Many of our canine companions struggle with being left home alone. Often, they display this in a very obvious way: barking, howling, chewing the furniture, toileting, to name just a few.
These dogs are probably loving life at the moment, constant companionship is just what they crave. It is also the perfect time to start to help these dogs as many of us are in a position to be around all the time, as well as working on the length of time our dogs are able to be on their own.
However, it is a different group of dogs that I want to talk about today. Those dogs who are normally fine with a daily routine where they are left on their own but who are now faced with owners who are home all the time. Many of these dogs may struggle when we are released from lockdown and return to work. Once our dogs are used to having us around all of the time this might come as a shock to them.
There are several ways in which we can help this transition and ensure that our dogs are used to being alone even when we are home all of the time. The simplest way is to ensure that our dogs are not following us around constantly, room to room as we go about our day. Closing doors so our dogs are confined to rooms they are normally left in when we are out at work is a simple way to remind them they can cope on their own.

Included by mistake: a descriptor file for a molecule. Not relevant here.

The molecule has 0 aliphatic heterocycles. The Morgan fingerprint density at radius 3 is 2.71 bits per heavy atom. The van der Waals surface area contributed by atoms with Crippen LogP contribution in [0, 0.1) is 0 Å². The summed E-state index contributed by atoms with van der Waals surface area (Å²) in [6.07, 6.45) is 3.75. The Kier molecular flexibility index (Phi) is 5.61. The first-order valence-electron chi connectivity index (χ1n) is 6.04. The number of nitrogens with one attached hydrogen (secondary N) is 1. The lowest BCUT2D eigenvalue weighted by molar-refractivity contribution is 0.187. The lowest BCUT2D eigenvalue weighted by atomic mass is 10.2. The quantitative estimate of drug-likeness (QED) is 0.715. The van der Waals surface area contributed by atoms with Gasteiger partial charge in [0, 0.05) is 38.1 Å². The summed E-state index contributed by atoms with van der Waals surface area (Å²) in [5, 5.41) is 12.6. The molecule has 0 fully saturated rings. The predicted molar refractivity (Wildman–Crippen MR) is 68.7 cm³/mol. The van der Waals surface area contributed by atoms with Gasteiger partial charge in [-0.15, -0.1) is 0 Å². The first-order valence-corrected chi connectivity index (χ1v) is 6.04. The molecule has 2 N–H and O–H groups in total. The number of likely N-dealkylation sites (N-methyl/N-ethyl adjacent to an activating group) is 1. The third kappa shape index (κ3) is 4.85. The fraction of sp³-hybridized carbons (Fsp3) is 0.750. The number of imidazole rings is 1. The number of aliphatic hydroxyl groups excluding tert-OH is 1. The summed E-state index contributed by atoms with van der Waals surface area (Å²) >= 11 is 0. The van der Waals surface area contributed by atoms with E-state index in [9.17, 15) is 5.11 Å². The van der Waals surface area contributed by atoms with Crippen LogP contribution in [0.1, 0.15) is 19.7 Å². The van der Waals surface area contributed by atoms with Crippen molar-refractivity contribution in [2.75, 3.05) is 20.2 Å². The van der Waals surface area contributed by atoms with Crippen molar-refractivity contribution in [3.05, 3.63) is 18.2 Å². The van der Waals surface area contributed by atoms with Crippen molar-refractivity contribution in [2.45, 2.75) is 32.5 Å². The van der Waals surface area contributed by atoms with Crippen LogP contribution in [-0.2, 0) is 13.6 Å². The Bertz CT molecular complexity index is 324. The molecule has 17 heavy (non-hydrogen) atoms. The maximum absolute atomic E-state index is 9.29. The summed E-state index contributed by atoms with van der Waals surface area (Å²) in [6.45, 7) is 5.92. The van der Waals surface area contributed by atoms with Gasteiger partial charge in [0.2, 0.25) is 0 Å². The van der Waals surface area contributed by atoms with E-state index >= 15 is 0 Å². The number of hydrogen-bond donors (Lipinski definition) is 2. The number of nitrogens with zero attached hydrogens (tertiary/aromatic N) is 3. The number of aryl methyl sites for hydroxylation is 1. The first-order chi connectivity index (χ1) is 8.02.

Set your dog up with fun activities such as a stuffed Kong in a different room while you watch some TV is a great way to enrich their day and to give them that valuable time away from you. It’s very difficult to find time away from our dogs sometimes; I am working and homeschooling my daughter downstairs while my husband is working upstairs so I completely understand that sometimes it isn’t that simple, but we can find a way.
When you go outside to garden, take the bins out, sit in the sunshine for five minutes leave your dog inside and let them settle. Some dogs may need an interactive toy for this so make sure you set them up to succeed. If you are able to leave them at home while you pop to the shops.
By adding in times when your dog is alone it will make the transition back to normality so much simpler.
About Kimberley ...
Kimberley Grundy is a canine behaviourist and trainer, based in Yorkshire. She has practised for more than ten years and has two masters degrees – one in animal behaviour and welfare,
the other in psychology.